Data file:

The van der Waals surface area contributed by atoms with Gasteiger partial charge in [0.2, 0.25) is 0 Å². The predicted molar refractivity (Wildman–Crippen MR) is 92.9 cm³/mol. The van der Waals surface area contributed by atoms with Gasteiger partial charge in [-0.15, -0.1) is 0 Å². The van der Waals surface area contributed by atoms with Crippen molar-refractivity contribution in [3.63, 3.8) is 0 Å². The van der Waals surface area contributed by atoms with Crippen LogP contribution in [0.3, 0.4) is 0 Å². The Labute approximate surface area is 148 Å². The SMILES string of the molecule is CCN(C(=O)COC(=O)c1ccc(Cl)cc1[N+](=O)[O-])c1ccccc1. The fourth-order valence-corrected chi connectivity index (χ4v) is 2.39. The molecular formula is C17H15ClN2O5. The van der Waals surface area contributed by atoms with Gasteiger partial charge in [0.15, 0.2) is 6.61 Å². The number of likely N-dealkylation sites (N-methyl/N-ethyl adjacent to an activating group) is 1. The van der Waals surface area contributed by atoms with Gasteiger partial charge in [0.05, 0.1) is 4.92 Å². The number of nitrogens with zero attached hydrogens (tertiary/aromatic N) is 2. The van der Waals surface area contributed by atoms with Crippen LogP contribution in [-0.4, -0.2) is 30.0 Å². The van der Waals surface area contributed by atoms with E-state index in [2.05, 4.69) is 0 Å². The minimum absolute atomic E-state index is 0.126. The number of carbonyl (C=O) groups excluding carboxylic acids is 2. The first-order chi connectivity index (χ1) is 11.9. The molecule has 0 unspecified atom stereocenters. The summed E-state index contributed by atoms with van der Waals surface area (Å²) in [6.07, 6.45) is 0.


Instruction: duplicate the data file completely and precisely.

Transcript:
The van der Waals surface area contributed by atoms with Gasteiger partial charge in [0.2, 0.25) is 0 Å². The predicted molar refractivity (Wildman–Crippen MR) is 92.9 cm³/mol. The van der Waals surface area contributed by atoms with Gasteiger partial charge in [-0.15, -0.1) is 0 Å². The van der Waals surface area contributed by atoms with Crippen molar-refractivity contribution in [3.63, 3.8) is 0 Å². The van der Waals surface area contributed by atoms with Crippen LogP contribution in [0.3, 0.4) is 0 Å². The Labute approximate surface area is 148 Å². The SMILES string of the molecule is CCN(C(=O)COC(=O)c1ccc(Cl)cc1[N+](=O)[O-])c1ccccc1. The fourth-order valence-corrected chi connectivity index (χ4v) is 2.39. The molecular formula is C17H15ClN2O5. The van der Waals surface area contributed by atoms with Gasteiger partial charge in [0.15, 0.2) is 6.61 Å². The number of likely N-dealkylation sites (N-methyl/N-ethyl adjacent to an activating group) is 1. The van der Waals surface area contributed by atoms with Gasteiger partial charge in [0.05, 0.1) is 4.92 Å². The number of nitrogens with zero attached hydrogens (tertiary/aromatic N) is 2. The van der Waals surface area contributed by atoms with Crippen LogP contribution in [-0.4, -0.2) is 30.0 Å². The van der Waals surface area contributed by atoms with E-state index in [2.05, 4.69) is 0 Å². The minimum absolute atomic E-state index is 0.126. The number of carbonyl (C=O) groups excluding carboxylic acids is 2. The first-order chi connectivity index (χ1) is 11.9. The molecule has 0 unspecified atom stereocenters. The summed E-state index contributed by atoms with van der Waals surface area (Å²) in [6.07, 6.45) is 0.